The immunosuppressant drug cyclosporine A (CsA) has emerged as an important new cause of hypertension in both organ transplant recipients and patients with autoimmune diseases. Despite the clinical importance of this hypertension, the underlying mechanisms have been enigmatic. This article presents a conceptual framework for understanding the pathophysiologic basis of CsA-induced hypertension and focuses on the hypothesis that a common molecular mechanism is involved in mediating the immunosuppressive and the hypertensive effects of CsA. This mechanism involves the binding of CsA to a newly discovered class of cytoplasmic receptors (termed 'immunophilins') not only in T lymphocytes but also in the kidney, vascular smooth muscle, and central nervous system, which are the main target tissues mediating CsA-induced hypertension. Binding of CsA to its receptor leads to inhibition of calcineurin, the Ca2+/calmodulin-dependent protein phosphatase. Evidence is reviewed to support the hypothesis that calcineurin inhibition plays a pivotal role in mediating both CsA-induced immunosuppression and hypertension, the latter being produced at least in part by sympathetic neural activation. The elucidation of novel CsA-sensitive cellular signaling pathways has lead to the search for the ideal immunosuppressant drug, one which retains CsA's immunosuppressive efficacy but without its toxicity.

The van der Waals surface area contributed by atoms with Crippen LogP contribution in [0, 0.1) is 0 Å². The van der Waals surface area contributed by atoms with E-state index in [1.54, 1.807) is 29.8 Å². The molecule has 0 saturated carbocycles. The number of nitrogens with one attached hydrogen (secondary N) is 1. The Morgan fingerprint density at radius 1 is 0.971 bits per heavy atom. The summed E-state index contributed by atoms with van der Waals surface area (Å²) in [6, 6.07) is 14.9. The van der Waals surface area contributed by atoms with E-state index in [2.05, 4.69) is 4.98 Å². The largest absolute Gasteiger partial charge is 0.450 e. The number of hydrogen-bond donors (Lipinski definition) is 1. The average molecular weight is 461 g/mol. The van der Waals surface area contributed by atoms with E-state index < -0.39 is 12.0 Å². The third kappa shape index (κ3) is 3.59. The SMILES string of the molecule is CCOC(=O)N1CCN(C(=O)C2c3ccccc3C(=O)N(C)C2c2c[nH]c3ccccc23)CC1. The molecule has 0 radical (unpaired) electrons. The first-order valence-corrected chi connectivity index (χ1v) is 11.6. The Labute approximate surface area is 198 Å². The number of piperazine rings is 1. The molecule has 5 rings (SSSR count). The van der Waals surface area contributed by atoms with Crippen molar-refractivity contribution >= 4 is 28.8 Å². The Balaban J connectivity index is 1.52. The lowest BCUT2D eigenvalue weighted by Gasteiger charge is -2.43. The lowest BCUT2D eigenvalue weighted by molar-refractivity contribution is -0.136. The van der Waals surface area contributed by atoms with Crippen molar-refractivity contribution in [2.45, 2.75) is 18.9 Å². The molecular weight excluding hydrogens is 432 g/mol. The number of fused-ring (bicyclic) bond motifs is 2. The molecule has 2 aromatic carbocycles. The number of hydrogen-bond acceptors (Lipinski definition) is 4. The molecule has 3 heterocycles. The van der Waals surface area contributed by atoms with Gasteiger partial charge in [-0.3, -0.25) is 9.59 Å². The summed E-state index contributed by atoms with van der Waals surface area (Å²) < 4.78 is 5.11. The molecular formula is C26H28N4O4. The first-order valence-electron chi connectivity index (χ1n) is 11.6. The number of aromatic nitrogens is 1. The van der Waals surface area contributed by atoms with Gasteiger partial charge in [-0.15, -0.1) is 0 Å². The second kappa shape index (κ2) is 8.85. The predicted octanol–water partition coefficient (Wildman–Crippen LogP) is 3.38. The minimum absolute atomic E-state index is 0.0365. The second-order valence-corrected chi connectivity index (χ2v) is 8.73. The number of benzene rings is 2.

All Science Journal Classification (ASJC) codes
- Internal Medicine